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Spoonfeedin WOrld

Business – Gillette’s cutting edge

Seema Sindhu

At a time when consumer product categories have been under pressure, Gillette surprised the Street with a significant improvement in its profitability (net profit rose 31 per cent) in the first quarter of this financial year.

Though sales grew a modest 12 per cent, they were higher than the overall grooming industry growth, indicating that more consumers did switch to the more expensive Gillette twin-edge products, which are 10 times more expensive than cheaper double-blade razors. In fact, its premium offering, MACH3, registered its highest ever growth in the past five years, helping Gillette achieve overall market leadership in the category.

Sharat Verma, marketing manager of Gillette India, says strong distribution strategies played a prominent role in the robust growth, as a result of which the brand has managed to tap both the ‘premium’ and the ‘value-for-money’ consumers. For example, keeping in mind the price sensitivity of the Indian market, it launched affordable products (7 O’clock, & Wilkinson, etc) in India with ‘buy-two, get-one-free’ types of conventional marketing, which helped it to boost sales.

But to make sure that the affordable products did not create any confusion on its premium positioning, Gillette also went in for cutting-edge technology. For example, following the success of MACH3, Gillette introduced its next generation triple blade shaving system MACH3Turbo. Operating under 35 patents, the MACH3Turbo boasts of anti-friction blades which reduce the cutting force needed to slice through hair and ultra-soft protective skin-guard with thinner microfins.

“There are pressures in good times and bad but the fundamental business principles stay the same – Innovate and Delight the Consumer with the best propositions. Gillette has always strived to help men across the country ‘look, feel and be their best’ and that continues to be the equity that Gillette holds in consumers’ minds today,” Verma says.

Harish Bijoor, CEO of Harish Bijoor Consults Inc, concurs, “Gillette is a player that has concentrated its efforts at percolating the product and its appeal across markets through the distribution route. Its growth is related to its evangelical efforts across all markets, mainland and hinterland India.”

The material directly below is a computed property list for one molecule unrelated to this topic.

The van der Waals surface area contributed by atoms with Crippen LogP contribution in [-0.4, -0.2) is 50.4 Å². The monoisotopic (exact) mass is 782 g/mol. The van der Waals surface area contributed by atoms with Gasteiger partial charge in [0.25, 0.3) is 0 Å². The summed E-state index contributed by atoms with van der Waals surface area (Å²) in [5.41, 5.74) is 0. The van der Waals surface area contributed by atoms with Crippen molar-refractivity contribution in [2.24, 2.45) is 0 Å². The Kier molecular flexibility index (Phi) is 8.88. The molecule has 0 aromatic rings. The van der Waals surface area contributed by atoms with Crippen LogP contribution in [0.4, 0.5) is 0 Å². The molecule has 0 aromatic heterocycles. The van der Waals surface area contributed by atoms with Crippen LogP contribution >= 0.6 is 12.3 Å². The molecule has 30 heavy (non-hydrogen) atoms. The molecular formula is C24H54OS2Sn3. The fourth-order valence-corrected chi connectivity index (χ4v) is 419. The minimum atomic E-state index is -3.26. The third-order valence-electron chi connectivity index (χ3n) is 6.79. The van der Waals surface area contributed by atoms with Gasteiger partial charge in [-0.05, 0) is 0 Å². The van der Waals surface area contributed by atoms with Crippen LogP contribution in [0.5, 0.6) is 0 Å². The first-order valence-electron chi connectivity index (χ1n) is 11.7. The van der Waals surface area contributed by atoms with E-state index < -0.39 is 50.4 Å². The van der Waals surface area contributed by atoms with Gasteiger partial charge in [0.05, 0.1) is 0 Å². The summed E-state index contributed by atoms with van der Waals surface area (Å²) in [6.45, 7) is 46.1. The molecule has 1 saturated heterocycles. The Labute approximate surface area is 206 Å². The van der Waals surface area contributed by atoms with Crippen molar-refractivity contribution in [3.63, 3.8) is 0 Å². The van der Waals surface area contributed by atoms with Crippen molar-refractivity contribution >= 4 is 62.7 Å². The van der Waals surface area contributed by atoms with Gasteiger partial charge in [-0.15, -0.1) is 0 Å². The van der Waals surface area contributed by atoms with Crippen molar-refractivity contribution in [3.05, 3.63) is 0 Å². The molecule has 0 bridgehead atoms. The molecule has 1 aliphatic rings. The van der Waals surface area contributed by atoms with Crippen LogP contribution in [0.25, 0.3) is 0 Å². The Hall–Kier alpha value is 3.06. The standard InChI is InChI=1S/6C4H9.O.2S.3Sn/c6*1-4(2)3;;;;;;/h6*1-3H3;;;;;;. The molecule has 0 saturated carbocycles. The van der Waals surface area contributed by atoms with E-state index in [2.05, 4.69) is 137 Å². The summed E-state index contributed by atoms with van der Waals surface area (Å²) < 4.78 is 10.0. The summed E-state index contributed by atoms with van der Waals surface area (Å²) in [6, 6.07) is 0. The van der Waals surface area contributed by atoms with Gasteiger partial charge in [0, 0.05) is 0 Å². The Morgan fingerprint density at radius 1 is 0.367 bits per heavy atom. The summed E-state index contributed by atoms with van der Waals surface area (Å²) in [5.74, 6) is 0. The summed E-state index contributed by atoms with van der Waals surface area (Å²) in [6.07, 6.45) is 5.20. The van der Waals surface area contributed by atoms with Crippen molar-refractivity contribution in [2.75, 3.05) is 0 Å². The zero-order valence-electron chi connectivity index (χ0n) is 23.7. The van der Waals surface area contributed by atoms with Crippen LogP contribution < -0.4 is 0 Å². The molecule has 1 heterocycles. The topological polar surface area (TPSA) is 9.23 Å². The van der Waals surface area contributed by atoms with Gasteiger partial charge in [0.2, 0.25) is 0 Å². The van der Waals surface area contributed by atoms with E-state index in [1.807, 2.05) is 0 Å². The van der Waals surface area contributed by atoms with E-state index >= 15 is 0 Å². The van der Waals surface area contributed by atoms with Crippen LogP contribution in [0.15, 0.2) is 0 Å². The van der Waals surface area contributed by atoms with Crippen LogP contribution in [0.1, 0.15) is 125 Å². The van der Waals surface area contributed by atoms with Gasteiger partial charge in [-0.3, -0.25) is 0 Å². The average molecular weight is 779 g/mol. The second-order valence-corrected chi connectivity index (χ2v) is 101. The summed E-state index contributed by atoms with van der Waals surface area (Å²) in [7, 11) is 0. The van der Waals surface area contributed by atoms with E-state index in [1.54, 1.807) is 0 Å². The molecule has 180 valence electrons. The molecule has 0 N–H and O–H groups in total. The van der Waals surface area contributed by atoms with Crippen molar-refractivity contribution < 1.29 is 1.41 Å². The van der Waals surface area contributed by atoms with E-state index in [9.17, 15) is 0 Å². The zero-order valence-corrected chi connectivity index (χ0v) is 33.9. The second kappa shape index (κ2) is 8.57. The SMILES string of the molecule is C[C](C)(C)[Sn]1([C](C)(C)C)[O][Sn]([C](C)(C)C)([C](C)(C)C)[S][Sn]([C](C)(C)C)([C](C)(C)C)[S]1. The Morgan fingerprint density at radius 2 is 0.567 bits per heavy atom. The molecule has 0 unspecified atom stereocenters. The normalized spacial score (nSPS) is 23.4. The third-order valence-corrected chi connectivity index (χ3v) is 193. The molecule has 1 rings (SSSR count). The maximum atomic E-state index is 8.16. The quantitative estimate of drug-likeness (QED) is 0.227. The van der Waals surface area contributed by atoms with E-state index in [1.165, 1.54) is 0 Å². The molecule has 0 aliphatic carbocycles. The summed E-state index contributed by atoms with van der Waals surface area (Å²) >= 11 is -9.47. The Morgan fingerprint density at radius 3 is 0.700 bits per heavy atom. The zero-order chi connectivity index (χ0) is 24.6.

The lower-value products, analysts say, followed the company’s realisation that while “new and improved” is still good, “lower price” works better in these tough times. Courting of the frugal was thus in.

But the game-changer, according to Verma, was an innovative campaign (which won the Gold as well as Silver Lion at the Cannes Advertising Festival) launched in October last year. Till then, MACH3’s sales in India had seen almost a negligible growth. Years of conventional product advertising had established a good brand image for Gillette, but that wasn’t enough to get Indian men to switch to its products.

But all that changed after the company , alongwith its media agency – WPP’s Mediacom – launched the “India votes: To shave or not” campaign, which ended up sparking a national debate on the merits of the clean-shaven look vs the stubbled look.

The effort got under way with a Nielsen-commissioned survey intended to determine the country’s attitude toward shaving. Online and live polls held in places such as gyms, malls, offices and movie theaters fed the fire while giving men a chance to use the product.

Research showed that for men to rationalise the price premium and switch to the Mach3, the real challenge lay in combating their inertia and indifference to shaving.

The campaign highlighted a series of controversial points: Were clean-shaven men more successful? Did the nation prefer clean-shaven celebrities? And the big one: did women prefer clean-shaven men?

Mediacom tied up with NDTV and for eight weeks, the channel ran celebrity interviews, panel discussions and news stories around the topic. Similar tieups were done with radio stations. The logic: Gillette wanted to generate a talking point on a subject that’s not necessarily top-of-mind.

In a record of sorts, 12.2 million Indians voted for a clean shave. “It’s been a very innovative, business building programme that has had impact on brand equity and trials. It’s been an inspiring combination of educating and entertaining the consumer,” says Sumeet Vohra, marketing director, P&G India, in his note to the campaign’s entry to the Cannes Lion competition.

The survey proved conclusively and publicly that women preferred clean-shaven men. The look emerged as the preferred style and was associated with attributes like confidence, success and being trustworthy, an opinion that’s shared by men, women and top management people.

Sharing this observation with the men of India created dramatic change in the brand’s fortunes. Sales went up by 38 per cent immediately, awareness doubled and trials increased by 400 per cent. Gillette’s market share increased by 35 per cent at one go.

The brand hasn’t looked back since then.


September 29, 2009 - Posted by | Uncategorized |

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